When Stigma-by-Association Threatens, Self-Esteem Helps: Self-Esteem Protects Volunteers in Stigmatizing Contexts

Patrick C. Dwyer, Mark Snyder, Allen M. Omoto

Research output: Contribution to journalArticlepeer-review

16 Scopus citations

Abstract

Drawing from theory and research on self-esteem as an important coping resource, we hypothesized that higher self-esteem would protect volunteers from the pernicious effects of stigma-by-association. In a longitudinal study of AIDS volunteers, higher anticipated stigma-by-association deterred the initiation of volunteerism for people with lower self-esteem. Three months later, greater stigma-by-association was related to less contact with an HIV+client in public (relative to private) settings, but only among volunteers lower in self-esteem. Moreover, greater relative public client contact predicted less overall satisfaction, but only for volunteers with relatively lower self-esteem. Implications for coping, stigma, and volunteer organizations are discussed.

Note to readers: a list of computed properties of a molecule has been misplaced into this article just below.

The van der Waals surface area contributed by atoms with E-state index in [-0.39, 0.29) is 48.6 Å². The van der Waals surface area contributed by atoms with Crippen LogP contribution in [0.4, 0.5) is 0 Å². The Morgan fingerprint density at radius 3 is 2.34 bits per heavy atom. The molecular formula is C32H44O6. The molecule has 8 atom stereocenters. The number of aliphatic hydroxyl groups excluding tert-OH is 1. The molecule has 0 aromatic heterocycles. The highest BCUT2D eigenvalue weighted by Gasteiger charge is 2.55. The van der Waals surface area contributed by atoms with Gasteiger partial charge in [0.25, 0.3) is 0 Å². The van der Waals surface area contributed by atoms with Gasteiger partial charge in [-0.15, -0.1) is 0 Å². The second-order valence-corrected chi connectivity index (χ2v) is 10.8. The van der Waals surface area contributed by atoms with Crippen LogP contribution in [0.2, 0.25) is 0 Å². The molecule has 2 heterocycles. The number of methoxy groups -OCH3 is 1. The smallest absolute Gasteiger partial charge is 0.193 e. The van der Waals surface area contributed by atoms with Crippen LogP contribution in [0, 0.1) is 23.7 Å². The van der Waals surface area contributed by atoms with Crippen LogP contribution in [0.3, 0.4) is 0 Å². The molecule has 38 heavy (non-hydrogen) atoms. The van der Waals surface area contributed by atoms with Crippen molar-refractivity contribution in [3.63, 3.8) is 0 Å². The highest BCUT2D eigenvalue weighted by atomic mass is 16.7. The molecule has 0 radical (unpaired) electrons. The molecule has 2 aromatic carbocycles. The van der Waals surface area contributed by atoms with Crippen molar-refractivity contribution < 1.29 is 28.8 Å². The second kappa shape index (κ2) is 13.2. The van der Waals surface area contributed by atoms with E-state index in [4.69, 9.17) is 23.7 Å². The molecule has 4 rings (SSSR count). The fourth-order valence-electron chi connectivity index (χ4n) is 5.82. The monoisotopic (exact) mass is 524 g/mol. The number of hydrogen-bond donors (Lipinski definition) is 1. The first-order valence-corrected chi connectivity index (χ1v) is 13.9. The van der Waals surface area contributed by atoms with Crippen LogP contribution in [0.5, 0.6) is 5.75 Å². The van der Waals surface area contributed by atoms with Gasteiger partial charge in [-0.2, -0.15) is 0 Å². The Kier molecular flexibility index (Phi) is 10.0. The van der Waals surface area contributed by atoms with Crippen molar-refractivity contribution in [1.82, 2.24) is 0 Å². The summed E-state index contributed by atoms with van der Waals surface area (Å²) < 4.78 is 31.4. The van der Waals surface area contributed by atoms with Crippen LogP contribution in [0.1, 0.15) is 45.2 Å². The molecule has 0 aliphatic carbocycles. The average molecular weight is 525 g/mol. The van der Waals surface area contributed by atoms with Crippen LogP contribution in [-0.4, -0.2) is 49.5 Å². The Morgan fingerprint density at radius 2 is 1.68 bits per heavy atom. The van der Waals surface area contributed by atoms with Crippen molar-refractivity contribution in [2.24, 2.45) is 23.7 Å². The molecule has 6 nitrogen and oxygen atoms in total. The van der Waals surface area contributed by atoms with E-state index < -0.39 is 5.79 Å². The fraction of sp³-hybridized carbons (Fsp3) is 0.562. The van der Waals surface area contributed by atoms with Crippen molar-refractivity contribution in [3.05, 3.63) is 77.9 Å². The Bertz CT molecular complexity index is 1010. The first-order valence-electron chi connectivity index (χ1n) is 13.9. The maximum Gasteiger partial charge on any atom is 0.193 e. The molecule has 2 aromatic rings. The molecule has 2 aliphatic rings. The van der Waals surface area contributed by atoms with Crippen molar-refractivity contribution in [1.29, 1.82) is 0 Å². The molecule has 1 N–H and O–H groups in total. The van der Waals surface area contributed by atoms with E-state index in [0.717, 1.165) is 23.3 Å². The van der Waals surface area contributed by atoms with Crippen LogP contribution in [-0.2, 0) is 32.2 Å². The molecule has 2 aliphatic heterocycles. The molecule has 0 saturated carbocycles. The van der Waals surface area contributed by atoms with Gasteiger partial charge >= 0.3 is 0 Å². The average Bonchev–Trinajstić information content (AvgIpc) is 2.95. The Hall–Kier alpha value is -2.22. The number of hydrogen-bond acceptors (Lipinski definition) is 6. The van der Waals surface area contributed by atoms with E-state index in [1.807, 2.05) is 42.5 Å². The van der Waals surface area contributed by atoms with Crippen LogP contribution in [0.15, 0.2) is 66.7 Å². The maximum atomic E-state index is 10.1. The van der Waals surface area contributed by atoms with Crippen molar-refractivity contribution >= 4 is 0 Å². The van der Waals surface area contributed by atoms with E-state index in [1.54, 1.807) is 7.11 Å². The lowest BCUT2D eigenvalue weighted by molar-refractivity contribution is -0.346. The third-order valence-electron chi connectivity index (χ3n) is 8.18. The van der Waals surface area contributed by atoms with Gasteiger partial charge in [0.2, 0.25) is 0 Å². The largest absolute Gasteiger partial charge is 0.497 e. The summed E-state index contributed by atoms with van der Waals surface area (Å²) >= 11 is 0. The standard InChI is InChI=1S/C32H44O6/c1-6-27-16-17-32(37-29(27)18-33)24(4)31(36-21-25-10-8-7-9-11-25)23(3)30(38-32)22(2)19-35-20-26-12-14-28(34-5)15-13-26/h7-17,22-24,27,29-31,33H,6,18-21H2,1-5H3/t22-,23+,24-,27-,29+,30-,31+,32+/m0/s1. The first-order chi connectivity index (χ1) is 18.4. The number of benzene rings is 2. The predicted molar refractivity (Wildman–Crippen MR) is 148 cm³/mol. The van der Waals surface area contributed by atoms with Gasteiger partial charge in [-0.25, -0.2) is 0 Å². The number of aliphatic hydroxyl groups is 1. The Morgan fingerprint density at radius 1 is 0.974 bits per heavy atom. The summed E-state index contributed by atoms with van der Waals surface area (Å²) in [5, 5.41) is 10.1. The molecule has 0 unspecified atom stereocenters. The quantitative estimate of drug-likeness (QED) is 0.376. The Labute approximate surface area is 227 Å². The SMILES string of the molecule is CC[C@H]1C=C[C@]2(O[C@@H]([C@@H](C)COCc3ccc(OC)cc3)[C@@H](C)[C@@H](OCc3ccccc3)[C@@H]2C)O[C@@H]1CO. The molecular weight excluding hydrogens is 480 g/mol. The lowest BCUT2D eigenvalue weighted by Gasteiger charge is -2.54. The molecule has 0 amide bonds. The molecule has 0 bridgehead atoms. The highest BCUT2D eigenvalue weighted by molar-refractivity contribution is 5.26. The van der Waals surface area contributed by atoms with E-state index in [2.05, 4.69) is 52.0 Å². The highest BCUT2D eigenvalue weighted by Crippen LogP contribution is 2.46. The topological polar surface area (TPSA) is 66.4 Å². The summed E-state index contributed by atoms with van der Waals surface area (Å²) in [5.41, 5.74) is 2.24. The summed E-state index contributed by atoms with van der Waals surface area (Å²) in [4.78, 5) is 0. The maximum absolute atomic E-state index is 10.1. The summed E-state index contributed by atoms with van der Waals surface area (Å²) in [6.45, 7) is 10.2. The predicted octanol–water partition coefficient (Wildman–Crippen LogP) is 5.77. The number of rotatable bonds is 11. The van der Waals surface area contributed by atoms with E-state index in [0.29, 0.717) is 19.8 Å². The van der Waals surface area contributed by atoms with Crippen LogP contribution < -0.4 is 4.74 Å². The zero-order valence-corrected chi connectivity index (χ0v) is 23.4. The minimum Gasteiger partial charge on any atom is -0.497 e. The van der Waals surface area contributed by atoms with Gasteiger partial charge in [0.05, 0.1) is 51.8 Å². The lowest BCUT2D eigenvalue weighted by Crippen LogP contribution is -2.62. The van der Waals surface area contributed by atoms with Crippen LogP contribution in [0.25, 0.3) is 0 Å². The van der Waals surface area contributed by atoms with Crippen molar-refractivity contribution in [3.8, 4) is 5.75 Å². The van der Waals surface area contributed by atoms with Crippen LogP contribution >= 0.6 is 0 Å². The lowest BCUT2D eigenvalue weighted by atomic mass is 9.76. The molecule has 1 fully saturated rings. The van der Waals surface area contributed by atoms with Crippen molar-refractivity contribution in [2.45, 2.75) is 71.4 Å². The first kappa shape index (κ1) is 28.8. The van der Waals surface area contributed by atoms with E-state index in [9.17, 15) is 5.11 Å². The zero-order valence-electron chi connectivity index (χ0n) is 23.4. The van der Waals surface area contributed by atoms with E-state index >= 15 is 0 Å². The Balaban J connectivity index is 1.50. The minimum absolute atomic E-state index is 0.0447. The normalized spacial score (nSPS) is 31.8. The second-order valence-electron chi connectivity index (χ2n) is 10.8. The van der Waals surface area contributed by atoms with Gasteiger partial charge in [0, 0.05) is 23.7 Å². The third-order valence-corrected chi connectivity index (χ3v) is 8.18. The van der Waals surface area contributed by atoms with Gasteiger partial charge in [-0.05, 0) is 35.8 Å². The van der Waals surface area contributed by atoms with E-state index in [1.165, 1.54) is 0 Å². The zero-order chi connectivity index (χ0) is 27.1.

Original languageEnglish (US)
Pages (from-to)88-97
Number of pages10
JournalBasic and Applied Social Psychology
Volume35
Issue number1
DOIs
StatePublished - Jan 1 2013

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